The MS way ...

          "... in fairness to Microsoft it's a lot easier to muddle through when you have no idea what you are doing with the GUI than a CLI ..."

          This has been the basic approach of MS since the year Dot - make it trivially easy to do really simple stuff the MS way without guidance. The downside has always been that it makes doing not so simple stuff your own way really hard.

        3. Bronze badge

          Re: Ah...Exchange Admin

          "Well, in fairness to Microsoft it's a lot easier to muddle through when you have no idea what you are doing with the GUI than a CLI"

          I disagree. Microsoft 365 and Exchange are a tornado shitstorm disaster of conflicting design choices and odd to nonsensical UI organization. Have you seen the "new" Exchange Admin Center?

          CLI is infinitely easier. Their PS modules don't even follow their own best practice and have questionable design themselves (why do so few MSOnline cmdlets accept positional arguments and only take hashes instead of UPNs??) but even then they are still easier to use. I would not be able to do my job in a timely manner without them. Did you know it is impossible to change UPNs for hybrid domain-joined users without the cmdlet? Aside: And even then the original UPN will still be applied as a proxy address even if you don't want it to?

          Let me put it into perspective. If you want to do email traces in 365, you can go to:

          • Office 365 Security & Compliance
          • Microsoft 365 Security
          • Exchange Admin Center (old)
          • Exchange Admin (new)
          And ALL OF THEM HAVE DIFFERENT INTERFACES AND FEATURES. The entire 365 portal and all of its apps are like this. At least the cmdlets do not change nearly as much... *looks at Az module...*

          But regardless of which is easier, do note that it takes 5 or more minutes for my fully automated script to log in to all the admin modules I need in PowerShell, and I have 10+ pinned tabs for all the web-based management centers that I need on a weekly basis. In either case it is absolutely ridoculous.

          You can't see my coat since my terminal environment does not support images or clothes, but just imagine that I am putting mine on.

          1. Peter2 Silver badge

            Re: Ah...Exchange Admin

            I disagree. Microsoft 365 and Exchange are a tornado shitstorm disaster of conflicting design choices and odd to nonsensical UI organization. Have you seen the "new" Exchange Admin Center?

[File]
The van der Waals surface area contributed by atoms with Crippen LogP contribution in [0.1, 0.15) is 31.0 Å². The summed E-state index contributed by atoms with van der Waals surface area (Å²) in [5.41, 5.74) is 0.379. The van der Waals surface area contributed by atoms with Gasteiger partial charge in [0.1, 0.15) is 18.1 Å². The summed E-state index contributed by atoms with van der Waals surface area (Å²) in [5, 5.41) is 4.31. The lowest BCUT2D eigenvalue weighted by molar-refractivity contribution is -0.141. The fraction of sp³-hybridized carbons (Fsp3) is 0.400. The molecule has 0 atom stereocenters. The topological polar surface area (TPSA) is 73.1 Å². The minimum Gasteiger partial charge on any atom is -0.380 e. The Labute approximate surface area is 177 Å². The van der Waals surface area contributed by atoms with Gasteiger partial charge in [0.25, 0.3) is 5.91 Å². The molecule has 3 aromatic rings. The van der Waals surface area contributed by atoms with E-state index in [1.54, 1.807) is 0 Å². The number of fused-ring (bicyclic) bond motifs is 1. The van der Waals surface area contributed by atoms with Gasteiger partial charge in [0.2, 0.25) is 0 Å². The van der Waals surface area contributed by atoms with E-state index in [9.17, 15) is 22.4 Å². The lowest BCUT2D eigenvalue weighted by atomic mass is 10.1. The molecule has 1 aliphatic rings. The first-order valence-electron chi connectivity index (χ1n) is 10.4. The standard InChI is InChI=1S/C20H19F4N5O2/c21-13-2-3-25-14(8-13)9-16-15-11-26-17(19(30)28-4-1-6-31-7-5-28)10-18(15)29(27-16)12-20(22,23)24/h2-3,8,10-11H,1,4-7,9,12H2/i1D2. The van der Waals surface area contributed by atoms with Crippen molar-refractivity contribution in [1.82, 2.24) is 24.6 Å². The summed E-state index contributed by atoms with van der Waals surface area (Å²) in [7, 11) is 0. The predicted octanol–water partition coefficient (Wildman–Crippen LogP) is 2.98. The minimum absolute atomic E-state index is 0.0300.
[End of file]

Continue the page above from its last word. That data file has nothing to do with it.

The 365 one? Nope; we're still on prem.

            A consultant manager tried to move everything to the cloud, I won the day by pointing out that he was proposing to leave the physical server & backup in place for being the DC, for file storage, required internal applications and the print server and we already owned the exchange server licenses so moving to the cloud would be a cost with no saving attached.

            He did manage to sell the bosses on Office 365 licenses instead of VLK's for new PC's with the obvious long term intention of eventually getting everybody on 365 and then transitioning to exchange since at that point we'd have already had the licenses.

            Alas, a month into the pandemic we had a really major and ruthless cost saving drive eliminating any spending that wasn't an absolute requirement, and since the 365 licenses were incapable of being used on RDC due to the licensing and could be terminated immediately then sadly and regrettably they didn't make it and simply had to be replaced with VLK's for anybody working remotely due to licensing issues.


        4. Franco Silver badge

          Re: Ah...Exchange Admin

          "Well, in fairness to Microsoft it's a lot easier to muddle through when you have no idea what you are doing with the GUI than a CLI so I can understand the desire to move more towards a CLI"

          There was a long standing rumour that the move to PowerShell/CLI from Exchange 2007 onwards was a deliberate choice because of how trivially easy it was for people who didn't know what they were doing to break Exchange 2003. 2003 had massive market share, even in small businesses because of how popular SBS 2003 was.

          Doesn's excuse some of the awful design choices though. For example, seeing as someone earlier mentioned message tracking, who thought it was a good idea to display results as an image in the GUI? If you want to be able to search or sort results based on email address (which I usually do unless it's a quick confirmation of send or receipt for someone) then it's in to PowerShell.

      2. LDS Silver badge

        Re: Ah...Exchange Admin

        Exchange went down the sink exactly when they decided to built administration over a large bunch of PS scriplets instead of a coherent API called directly by the UI - but they had to find a way to justify all that .NET costs.